"We quickly discovered that needing, not just wanting, but actually needing to use a flashlight after dark was a source of awe and glee for our kids."
Kerry Crisley, senior media relations manager for The Nature Conservancy.
By Kerry Crisley
"Are we going in the canoe again, Daddy?"
"We sure are."
"Can I go fishing?"
"Of course you can."
"I'm getting good at casting."
"You're great at casting."
I'm listening to the whispered conversation that my husband John is having with our five-year old, Ben, over in the "Boys Tent". Here in the "Girl's Tent," our daughter Erin is shining her flashlight on the ceiling, making shapes with her three-year old fingers.
We're settling in for the second of a two-night stay at Tully Lake, a Trustees of Reservations campground in Royalston, Massachusetts. In the last day and a half we've canoed; caught and released fish (a yellow perch and a pumpkinseed); scaled the just-begging-to-be-climbed boulder near our tent site; and tracked painted turtles and frogs.
What's more, we've spent this time entirely outside (tents don't count as inside, do they?).
Don’t get me wrong, we enjoy the outdoors. Ben and Erin love swimming in my parents’ pool, and they can happily spend two hours at our local playground or zoo. Each day, though, these activities are punctuated with a reoccurring scene: the kids jockeying for space on our family room loveseat, fighting over whether to watch Iron Giant or Kipper.
And from what I read, hear and see, this scene is also playing out in homes across the country. Studies, books and even casual conversations with my friends all point to the same thing: our kids aren’t camping, hiking or exploring nature the way I and my friends did as children.
As a parent, this worries me. I vividly remember the long summer days I spent outside with my friends. Together we climbed trees, poked around ponds, explored tidepools and swam in the ocean. And I’m certain that this consistent exposure to the outdoors – especially the cool outdoors, like hunting for hermit crabs and catching frogs – is part of what led me to a career supporting conservation.
But with visits to our state and national parks declining, and more kids checking out video games instead of vernal pools, how many will eventually line up to lead conservation? More importantly, who will take the baton in the generational relay race against climate change?
This is what I was thinking as the summer marched on and I realized that my kids had yet to experience what it felt like to sleep outside, so John and I impulsively dusted off our gear and headed to Tully.
While I have camped before, I can’t call myself an expert, so the weekend was a mix of good, bad and yes, perhaps a bit ugly. But as I gently take the flashlight from my now-sleeping daughter’s hand and mull it over, I’m happy to realize that the Good List is longer than the others.
- Short drive, short stay: Tully Lake is less than two hours for us, and it was comforting to know that if the weather turned bad or the kids just weren't taking to it, we could pack up and head home. And a two-night stay was just about right. While my son would have gamely stayed another day, Erin was ready to go back to her normal routine.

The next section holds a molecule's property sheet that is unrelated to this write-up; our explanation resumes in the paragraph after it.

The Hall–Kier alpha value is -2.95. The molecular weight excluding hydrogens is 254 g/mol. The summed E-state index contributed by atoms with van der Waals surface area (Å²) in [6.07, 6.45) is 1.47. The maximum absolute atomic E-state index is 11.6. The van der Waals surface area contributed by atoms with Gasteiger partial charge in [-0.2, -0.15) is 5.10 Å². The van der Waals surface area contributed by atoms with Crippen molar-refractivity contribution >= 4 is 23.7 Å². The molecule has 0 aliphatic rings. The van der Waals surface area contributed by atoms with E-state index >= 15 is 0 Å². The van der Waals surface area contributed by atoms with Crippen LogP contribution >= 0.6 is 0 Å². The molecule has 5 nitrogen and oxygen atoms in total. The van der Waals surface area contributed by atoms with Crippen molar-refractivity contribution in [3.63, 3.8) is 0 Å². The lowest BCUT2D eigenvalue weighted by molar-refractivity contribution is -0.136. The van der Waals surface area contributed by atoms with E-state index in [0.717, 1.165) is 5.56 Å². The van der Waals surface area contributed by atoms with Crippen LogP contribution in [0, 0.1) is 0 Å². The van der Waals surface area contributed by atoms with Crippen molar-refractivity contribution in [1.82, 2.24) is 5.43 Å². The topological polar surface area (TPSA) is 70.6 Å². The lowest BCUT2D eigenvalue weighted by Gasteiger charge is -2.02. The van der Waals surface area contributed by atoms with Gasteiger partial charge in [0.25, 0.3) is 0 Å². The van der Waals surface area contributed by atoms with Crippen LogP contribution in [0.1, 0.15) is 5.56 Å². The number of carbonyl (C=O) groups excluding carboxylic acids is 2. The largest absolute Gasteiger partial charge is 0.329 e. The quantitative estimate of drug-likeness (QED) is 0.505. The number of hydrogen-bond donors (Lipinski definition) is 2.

- Bring a piece of home: Repeating excerpts from our daily routine at home helped our two young kids adapt to camping. We still had story time — just with flashlights instead of lamps — and having a supply of auntie Faith's chocolate chip muffins on hand kept them happily occupied (and quiet) in the early morning.
- Stay put: We parked our car at the campground lot and left it there. For the duration of the weekend we walked, canoed, swam, fished and explored just within the campground. The kids soon became attached to particular spots: the curve in the lakeshore that formed a small pool perfect for swimming, the shady log that doubled as a bench during snack time, and of course, the begging-to-be-climbed boulder.
What I'd Do Differently Next Time:
- To each his own…flashlight: We quickly discovered that needing — not just wanting, but actually needing! — to use a flashlight after dark was a source of awe and glee for our kids. And a cause for fights over who got to hold the "good" one. Next time, we'll bring two identical lights, plus our own, so that everyone is armed at night.
- Bring camping chairs: Picnic tables are great for eating, but not for relaxing. Short of going back into the tent to lie on our air mattress, we didn't really have a comfortable place to read or talk. If you don't own or can't borrow them, places like REI rent them along with tents, sleeping bags and camping stoves.
- Practice: The kids' first night in a tent was also their first night using a sleeping bag, and it took some time to get past the "I'm too hot," "now I'm too cold," "I slipped off the mattress" stages of bedtime. A night of practice, either in our living room or in the yard, a few days before the next trip will sort out which sleeping bags and blankets to bring and which to leave home. If you practice in your yard or on a porch, have your kids check out the night sky and point out easy-to-find constellations like Orion or the Big Dipper. The sky will look different from the campground, and it'll be fun to hear your kids explain how it looks different to them.
I don’t want to be focused on “next time” when I’m still awake in my tent, listening to a symphony of spring peepers. But I’m happy to know that there will be one. Perhaps we’ll start planning it when we’re home tomorrow.